Bishop Helen-Ann joins horticulture debate

First published on: 19th April 2024

On 19 April 2024, Bishop Helen-Ann took part in the 'Horticulture' debate in the House of Lords. Read her full speech below.

My Lords, I thank each of the members of the Horticultural Sector Committee for their work in producing a thorough report highlighting the challenges that this undervalued sector experiences and to Lord Redesdale for his excellent opening summary in this debate. It’s an honour to follow Earl Caithness. My own understanding of this sector has been greatly helped by conversations with a horticultural business owner, Matt Naylor in South Lincolnshire who I met at the Oxford Farming Conference a few years ago. Listening to Matt has brought home to me the immense obstacles the horticulture sector has faced in recent years. This sector is not in isolation from the totality of the farming and agricultural sector. To ensure food security for the future, of which horticultural activity is an integral part, we need joined-up long-term thinking.

I share disappointment with other noble lords in this debate, that the Government scrapped their plans last year to publish a Horticulture Strategy for England.

My lords, I want to focus my own remarks on two issues. The reality of the seasonal work that the sector requires is not suited to most UK residents, resulting in a reliance on migrant seasonal workers. Without them, the industry could not function.

However, their working arrangements often place them in positions of vulnerability. As evidence to the committee revealed, their protection under UK employment law is frequently not upheld. Seasonal workers often face abuse, poor pay and working conditions. I agree with my noble friend Baroness Bennett in her remarks on this matter.

I support the recommendation that the GLAA should ensure that welfare standards are upheld through compulsory welfare spot-checks, and I note the government’s response that UKVI compliance staff already undertake some welfare checks. But the ICIBI’s inspection of the immigration system and the agricultural sector in 2022 showed the inadequacy of these visits. Issues raised at visits were not appropriately recorded, nor escalated or followed up on, resulting in a lack of action. My Lords, what use are they if no action is taken in cases where compliance issues are found? What steps will the Government take to ensure that seasonal migrant workers are not exploited, and that employment laws are upheld on farms?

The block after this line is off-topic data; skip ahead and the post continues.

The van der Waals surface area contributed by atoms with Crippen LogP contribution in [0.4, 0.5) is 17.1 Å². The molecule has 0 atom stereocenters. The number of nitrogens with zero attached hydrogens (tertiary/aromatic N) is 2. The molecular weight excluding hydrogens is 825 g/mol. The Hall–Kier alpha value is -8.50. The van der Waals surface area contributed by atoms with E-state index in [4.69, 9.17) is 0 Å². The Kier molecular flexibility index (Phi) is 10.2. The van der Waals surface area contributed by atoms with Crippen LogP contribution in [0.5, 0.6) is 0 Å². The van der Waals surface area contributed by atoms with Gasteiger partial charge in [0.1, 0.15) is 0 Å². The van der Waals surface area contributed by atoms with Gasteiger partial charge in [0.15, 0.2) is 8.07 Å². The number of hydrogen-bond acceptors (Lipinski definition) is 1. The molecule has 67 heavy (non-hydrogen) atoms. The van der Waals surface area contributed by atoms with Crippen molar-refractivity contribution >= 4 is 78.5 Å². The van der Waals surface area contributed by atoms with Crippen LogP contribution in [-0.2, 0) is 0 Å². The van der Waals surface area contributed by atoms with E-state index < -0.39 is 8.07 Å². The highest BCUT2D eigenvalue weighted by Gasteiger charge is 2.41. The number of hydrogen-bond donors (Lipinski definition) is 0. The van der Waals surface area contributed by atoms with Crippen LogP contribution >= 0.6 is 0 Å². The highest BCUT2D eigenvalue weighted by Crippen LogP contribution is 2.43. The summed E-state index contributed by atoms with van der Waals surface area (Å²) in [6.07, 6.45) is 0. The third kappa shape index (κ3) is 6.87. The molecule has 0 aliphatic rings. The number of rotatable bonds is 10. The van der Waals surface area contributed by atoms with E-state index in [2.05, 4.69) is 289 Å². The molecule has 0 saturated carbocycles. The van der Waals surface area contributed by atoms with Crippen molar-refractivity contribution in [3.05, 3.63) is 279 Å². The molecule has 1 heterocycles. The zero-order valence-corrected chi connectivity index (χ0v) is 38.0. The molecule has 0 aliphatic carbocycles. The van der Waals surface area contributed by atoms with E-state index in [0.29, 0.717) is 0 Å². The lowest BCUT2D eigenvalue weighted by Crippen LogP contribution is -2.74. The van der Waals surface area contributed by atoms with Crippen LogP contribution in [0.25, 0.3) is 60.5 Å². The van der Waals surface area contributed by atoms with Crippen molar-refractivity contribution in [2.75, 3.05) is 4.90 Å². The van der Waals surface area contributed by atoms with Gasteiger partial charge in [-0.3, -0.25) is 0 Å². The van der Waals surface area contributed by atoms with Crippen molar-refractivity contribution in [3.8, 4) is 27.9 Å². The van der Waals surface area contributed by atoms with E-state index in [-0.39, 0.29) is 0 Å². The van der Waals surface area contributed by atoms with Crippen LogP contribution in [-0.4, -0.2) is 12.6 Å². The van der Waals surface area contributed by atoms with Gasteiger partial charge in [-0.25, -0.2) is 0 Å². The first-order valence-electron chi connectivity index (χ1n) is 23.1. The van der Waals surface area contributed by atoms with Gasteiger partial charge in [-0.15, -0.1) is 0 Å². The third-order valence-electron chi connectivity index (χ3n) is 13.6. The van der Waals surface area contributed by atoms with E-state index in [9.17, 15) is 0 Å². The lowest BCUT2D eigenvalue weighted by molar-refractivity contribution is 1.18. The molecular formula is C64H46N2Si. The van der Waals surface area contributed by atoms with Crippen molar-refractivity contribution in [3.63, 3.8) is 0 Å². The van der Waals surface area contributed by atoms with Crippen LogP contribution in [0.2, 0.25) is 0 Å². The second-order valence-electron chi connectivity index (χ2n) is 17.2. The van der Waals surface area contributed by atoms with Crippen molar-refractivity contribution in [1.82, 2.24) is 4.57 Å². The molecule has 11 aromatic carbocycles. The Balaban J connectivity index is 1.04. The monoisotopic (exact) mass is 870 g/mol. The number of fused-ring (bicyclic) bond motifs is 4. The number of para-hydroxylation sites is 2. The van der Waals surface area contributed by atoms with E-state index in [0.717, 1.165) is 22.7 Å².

Secondly, I refer to the report’s final chapter highlighting the benefits that horticulture and interaction with nature have to us all, a point raised by Lord Colgrain in comments about education. Newcastle GP Services Social Prescribing Team have established projects allowing patients spaces to connect with nature, offering them community feeling, social inclusion, and support for their mental and physical wellbeing. Benfield Park Surgery have set up a community allotment as a space for patients experiencing loneliness, or mental or physical health difficulties. Patients can access a garden and help as much or as little as they wish. They have raised beds, green houses, and grow fruit and veg. The work is predominantly patient led, with the benefits being demonstrated by a patient being taken off medication because of positive changes to his mental health through attending the garden. I encourage the Government to continue to support these programmes.

My Lords, when considering horticulture, discussions on the economy, business, and supermarket power are often prioritised. Of course, these issues matter, but in debating them, we must not neglect the human aspect of horticulture – the people whom the sector relies on, and the benefits that horticulture can have to us all.

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